Freedom of Speech

Russia warned Facebook, Google and Twitter on Thursday to follow Russian Internet laws, or risk getting banned from the country.

Russia's Federal Service for Supervision of Communications, Information Technology and Mass Media (a.k.a Roskomnadzor) claims it sent out notices to the three social media giants requesting that they comply with the nation's Internet laws. However, critics of Russian leadership in the Kremlin are crying foul. They see the warning notices as a form of censorship.

A spokesman for Roskomnadzor, Vadim Ampelonsky, said that sending letters to remind companies about Russian laws, and the consequences for breaking them, is standard practice for the agency. Ampelonsky said that part of the problem relates to the encryption methodologies employed by the Internet companies, which prevents Roskomnadzor from blocking specific sites. As such, they may be forced to block Facebook, Google and Twitter's services completely, even if only a part of their services are in violation of the law.

Issue Relates to Denial of Russian Information Requests

Ampelonsky said that one of the biggest issues relates to Roskomnadzor's request that the three Internet companies provide them with information relating to any Russian blogger who has over 3,000 viewers a day. Furthermore, he said the Russian regulator wants the Internet companies to remove websites that are inciting unsanctioned unrest and protests.

Ties between the United States and Russia are strained at the moment and this issue is one more thing to add into the mix. Russian President Vladimir Putin said in late 2014 that the Internet would not be subjected to full government control. However, Putin's opponents in the Kremlin say that the nation's Internet laws are undermining freedom of speech.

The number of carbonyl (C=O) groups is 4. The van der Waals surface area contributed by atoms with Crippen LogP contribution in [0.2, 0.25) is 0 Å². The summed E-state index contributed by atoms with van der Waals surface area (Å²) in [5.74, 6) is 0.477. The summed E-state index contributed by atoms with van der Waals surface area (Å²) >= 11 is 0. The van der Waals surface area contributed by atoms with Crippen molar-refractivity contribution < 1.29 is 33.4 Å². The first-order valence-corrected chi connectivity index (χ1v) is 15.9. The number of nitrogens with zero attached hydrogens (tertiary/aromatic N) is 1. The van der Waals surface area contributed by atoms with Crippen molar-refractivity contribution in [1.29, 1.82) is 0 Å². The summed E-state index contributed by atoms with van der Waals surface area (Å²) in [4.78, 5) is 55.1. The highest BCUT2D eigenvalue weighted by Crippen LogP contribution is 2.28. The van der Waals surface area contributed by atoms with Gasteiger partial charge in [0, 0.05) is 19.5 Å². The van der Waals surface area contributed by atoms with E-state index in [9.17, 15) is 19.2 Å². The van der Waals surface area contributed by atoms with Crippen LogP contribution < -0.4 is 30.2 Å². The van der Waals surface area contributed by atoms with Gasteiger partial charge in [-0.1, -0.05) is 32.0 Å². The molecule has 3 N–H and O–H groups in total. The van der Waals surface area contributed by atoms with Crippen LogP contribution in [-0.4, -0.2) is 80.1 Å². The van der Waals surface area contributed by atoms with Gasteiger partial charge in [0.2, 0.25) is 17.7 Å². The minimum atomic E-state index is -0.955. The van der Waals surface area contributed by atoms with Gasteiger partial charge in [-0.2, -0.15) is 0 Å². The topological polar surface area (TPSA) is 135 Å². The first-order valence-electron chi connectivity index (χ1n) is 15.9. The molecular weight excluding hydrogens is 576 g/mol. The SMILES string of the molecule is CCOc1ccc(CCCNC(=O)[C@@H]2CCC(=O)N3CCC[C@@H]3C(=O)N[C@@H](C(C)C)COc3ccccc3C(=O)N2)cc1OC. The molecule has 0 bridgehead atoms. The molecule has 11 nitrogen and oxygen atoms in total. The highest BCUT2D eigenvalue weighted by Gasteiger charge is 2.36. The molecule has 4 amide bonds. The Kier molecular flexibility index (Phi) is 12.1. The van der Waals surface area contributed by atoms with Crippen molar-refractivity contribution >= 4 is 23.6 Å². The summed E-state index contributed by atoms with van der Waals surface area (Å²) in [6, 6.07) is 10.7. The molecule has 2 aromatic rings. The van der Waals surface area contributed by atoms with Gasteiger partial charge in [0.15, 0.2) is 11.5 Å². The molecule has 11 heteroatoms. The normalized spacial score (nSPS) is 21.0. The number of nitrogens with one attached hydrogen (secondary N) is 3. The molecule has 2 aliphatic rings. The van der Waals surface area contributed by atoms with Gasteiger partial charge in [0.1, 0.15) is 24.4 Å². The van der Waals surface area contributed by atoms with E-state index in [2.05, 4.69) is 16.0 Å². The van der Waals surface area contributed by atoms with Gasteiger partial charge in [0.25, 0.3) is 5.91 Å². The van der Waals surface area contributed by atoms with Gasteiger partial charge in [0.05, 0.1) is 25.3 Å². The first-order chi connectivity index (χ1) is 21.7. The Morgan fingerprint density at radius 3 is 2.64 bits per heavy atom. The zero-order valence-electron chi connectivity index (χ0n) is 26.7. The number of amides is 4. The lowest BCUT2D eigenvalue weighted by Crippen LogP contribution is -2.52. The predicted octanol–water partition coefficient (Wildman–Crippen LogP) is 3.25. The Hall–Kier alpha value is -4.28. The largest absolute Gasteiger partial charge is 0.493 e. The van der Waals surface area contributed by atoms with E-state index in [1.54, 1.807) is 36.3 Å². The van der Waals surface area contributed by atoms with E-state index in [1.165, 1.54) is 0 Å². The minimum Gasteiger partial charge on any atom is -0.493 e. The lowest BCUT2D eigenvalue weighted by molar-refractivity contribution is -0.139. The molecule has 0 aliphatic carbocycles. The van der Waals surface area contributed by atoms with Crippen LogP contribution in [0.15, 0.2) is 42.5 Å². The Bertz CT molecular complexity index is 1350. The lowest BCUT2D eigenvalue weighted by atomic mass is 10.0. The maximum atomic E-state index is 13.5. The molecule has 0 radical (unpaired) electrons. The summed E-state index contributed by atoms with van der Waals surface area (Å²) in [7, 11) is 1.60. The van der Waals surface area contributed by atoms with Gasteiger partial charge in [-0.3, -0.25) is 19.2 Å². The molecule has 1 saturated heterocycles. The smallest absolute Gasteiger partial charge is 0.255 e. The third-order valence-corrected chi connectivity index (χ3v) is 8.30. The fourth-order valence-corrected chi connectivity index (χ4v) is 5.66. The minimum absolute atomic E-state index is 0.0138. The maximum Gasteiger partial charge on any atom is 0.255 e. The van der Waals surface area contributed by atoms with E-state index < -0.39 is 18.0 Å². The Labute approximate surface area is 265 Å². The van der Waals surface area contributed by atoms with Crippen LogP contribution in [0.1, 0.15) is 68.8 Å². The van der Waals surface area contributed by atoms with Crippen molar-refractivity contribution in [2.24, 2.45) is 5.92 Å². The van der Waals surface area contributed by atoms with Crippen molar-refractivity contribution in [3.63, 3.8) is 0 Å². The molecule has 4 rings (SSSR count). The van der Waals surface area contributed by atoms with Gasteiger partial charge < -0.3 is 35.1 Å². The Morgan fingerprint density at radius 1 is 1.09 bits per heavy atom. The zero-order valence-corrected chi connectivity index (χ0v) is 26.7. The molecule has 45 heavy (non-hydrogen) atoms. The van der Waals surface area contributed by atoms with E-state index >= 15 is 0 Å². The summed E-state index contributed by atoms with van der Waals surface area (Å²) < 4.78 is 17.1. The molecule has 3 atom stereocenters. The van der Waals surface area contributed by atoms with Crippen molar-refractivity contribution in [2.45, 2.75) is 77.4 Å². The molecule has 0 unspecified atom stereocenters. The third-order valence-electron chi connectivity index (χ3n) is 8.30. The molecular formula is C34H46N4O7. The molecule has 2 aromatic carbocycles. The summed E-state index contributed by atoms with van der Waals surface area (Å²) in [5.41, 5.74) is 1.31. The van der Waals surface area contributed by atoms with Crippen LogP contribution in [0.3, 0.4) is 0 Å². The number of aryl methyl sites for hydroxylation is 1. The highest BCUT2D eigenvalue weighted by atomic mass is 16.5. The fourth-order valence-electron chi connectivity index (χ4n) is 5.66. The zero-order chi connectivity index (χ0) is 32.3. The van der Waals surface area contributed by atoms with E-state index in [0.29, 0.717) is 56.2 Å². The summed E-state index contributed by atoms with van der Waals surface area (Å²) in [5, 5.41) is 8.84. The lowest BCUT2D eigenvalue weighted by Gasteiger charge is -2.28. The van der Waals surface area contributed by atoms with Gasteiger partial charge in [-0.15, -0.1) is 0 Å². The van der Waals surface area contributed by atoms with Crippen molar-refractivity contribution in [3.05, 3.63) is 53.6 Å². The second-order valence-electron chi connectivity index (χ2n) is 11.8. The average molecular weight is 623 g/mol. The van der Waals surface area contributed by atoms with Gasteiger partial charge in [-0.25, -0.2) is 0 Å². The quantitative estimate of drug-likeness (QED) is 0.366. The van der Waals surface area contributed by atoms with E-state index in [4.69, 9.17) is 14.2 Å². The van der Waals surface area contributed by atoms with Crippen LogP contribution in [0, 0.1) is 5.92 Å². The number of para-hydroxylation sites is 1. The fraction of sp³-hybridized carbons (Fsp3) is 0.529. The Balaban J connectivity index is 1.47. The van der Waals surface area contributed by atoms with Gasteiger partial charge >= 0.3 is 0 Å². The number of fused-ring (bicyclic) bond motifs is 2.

Russian Laws Seek to Silence Unsanctioned Protests

One Internet law, which was passed in 2014, allows prosecutors to block any website without first obtaining court approval, if the site publishes information concerning non-government-sanctioned protests. Another piece of legislation forces bloggers who have amassed a large audience to register and confirm their identities with a government agency.

It seems that Facebook, Twitter and Google are caught between a rock and a hard place as they struggle to balance their users' concerns about privacy, with government demands for access to the private information of their users. Because social media is a relatively new phenomenon, state, national and international laws are still being crafted and interpreted on how to govern Internet privacy concerns.

Do you think governments should have unfettered access to user data on social media websites, or is this a violation of our civil rights?

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